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Teen local dating

If you know of a teen or parent that could benefit from speaking to a caring, well-trained peer advocate, please connect them with the National Dating Abuse Helpline, a project of the National Domestic Violence Hotline, at 1-866-331-9474 (TTY: 1-866-331-8453), by texting "loveis" to 77054, or through live chat at

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The Hotline is a resource for domestic violence advocates, government officials, law enforcement agencies, and the general public. Advocates receive approximately 21,000 calls each month.The National Dating Abuse Helpline 1.866.331.9474 A service of Love is Respect, this national, 24-hour resource is specifically designed for teens and young adults.The Helpline is accessible by phone or online chat and offers real-time, one-on-one support from peer advocates trained to offer support, information, and advocacy to those involved in dating abuse relationships as well as concerned friends, parents, teachers, clergy, law enforcement, and service providers.The action goals are simple: educate teenagers, parents and school personnel about teenage dating violence; promote an understanding of healthy vs.unhealthy relationships; and provide programs to empower girls— Learn More about Dream it Be it Infographic: Teen Dating Violence Love shouldn't hurt.Victims of teen dating violence often keep the abuse a secret.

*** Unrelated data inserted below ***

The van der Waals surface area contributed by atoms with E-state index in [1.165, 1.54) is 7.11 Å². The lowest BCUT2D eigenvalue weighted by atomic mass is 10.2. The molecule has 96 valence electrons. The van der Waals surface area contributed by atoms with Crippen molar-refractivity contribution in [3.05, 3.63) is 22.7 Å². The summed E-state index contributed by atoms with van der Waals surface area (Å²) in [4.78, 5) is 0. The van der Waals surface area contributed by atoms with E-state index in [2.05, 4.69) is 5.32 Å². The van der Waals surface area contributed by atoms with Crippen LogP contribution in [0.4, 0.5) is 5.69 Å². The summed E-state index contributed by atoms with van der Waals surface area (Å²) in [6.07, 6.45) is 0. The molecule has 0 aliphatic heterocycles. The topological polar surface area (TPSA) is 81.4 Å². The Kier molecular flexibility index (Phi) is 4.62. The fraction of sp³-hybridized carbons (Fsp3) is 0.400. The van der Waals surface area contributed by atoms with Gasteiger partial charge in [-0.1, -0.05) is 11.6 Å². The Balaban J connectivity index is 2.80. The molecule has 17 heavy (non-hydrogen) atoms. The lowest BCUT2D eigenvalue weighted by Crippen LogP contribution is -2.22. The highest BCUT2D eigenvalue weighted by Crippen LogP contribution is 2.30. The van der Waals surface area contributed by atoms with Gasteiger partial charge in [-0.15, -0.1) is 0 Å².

They should be encouraged to reach out to trusted adults like parents, teachers, school counselors, youth advisors, or health care providers.

Unfortunately, as teens form their first romantic relationships, they often are unclear about what constitutes a healthy relationship.

Often, verbal and emotional abuse erodes girls’ self-esteem, making it more difficult to summon the courage to tell someone about the abuse, let alone end the relationship.

Everyone deserves to be in a healthy and safe relationship.

Communication is key to exercising mutual respect, establishing healthy boundaries and understanding each other’s needs.

Break the Cycle A national, nonprofit organization (supported by many philanthropic organizations, government entities and senators, and members of the entertainment industry) which addresses teen dating violence, Break the Cycle’s mission is to engage, educate, and empower youth to build lives and communities free from domestic violence.